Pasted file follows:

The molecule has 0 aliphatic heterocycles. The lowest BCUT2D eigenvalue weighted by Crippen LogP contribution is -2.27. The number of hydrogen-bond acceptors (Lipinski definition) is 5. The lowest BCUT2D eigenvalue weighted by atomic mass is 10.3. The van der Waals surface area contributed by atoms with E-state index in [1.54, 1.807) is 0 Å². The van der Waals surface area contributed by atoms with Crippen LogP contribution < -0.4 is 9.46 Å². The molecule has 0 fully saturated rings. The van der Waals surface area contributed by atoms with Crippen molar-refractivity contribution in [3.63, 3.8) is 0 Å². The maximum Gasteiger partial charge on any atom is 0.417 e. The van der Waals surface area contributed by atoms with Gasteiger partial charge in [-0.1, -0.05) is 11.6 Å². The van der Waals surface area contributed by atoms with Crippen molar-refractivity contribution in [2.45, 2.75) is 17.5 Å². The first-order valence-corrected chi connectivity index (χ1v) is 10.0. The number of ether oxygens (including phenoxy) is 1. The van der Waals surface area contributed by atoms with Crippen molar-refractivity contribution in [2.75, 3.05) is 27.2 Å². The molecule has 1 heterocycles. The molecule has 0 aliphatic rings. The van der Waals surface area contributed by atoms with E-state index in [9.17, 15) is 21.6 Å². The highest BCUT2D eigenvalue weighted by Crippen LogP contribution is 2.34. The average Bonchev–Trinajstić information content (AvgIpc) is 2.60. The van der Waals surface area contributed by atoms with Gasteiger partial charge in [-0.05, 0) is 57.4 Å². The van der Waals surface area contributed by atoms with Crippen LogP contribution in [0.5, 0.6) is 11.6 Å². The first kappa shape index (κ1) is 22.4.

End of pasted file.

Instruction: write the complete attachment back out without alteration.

The molecule has 0 aliphatic heterocycles. The lowest BCUT2D eigenvalue weighted by Crippen LogP contribution is -2.27. The number of hydrogen-bond acceptors (Lipinski definition) is 5. The lowest BCUT2D eigenvalue weighted by atomic mass is 10.3. The van der Waals surface area contributed by atoms with E-state index in [1.54, 1.807) is 0 Å². The van der Waals surface area contributed by atoms with Crippen LogP contribution < -0.4 is 9.46 Å². The molecule has 0 fully saturated rings. The van der Waals surface area contributed by atoms with Crippen molar-refractivity contribution in [3.63, 3.8) is 0 Å². The maximum Gasteiger partial charge on any atom is 0.417 e. The van der Waals surface area contributed by atoms with Gasteiger partial charge in [-0.1, -0.05) is 11.6 Å². The van der Waals surface area contributed by atoms with Crippen molar-refractivity contribution in [2.45, 2.75) is 17.5 Å². The first-order valence-corrected chi connectivity index (χ1v) is 10.0. The number of ether oxygens (including phenoxy) is 1. The van der Waals surface area contributed by atoms with Crippen molar-refractivity contribution in [2.75, 3.05) is 27.2 Å². The molecule has 1 heterocycles. The molecule has 0 aliphatic rings. The van der Waals surface area contributed by atoms with E-state index in [9.17, 15) is 21.6 Å². The highest BCUT2D eigenvalue weighted by Crippen LogP contribution is 2.34. The average Bonchev–Trinajstić information content (AvgIpc) is 2.60. The van der Waals surface area contributed by atoms with Gasteiger partial charge in [-0.05, 0) is 57.4 Å². The van der Waals surface area contributed by atoms with Crippen LogP contribution in [0.5, 0.6) is 11.6 Å². The first kappa shape index (κ1) is 22.4.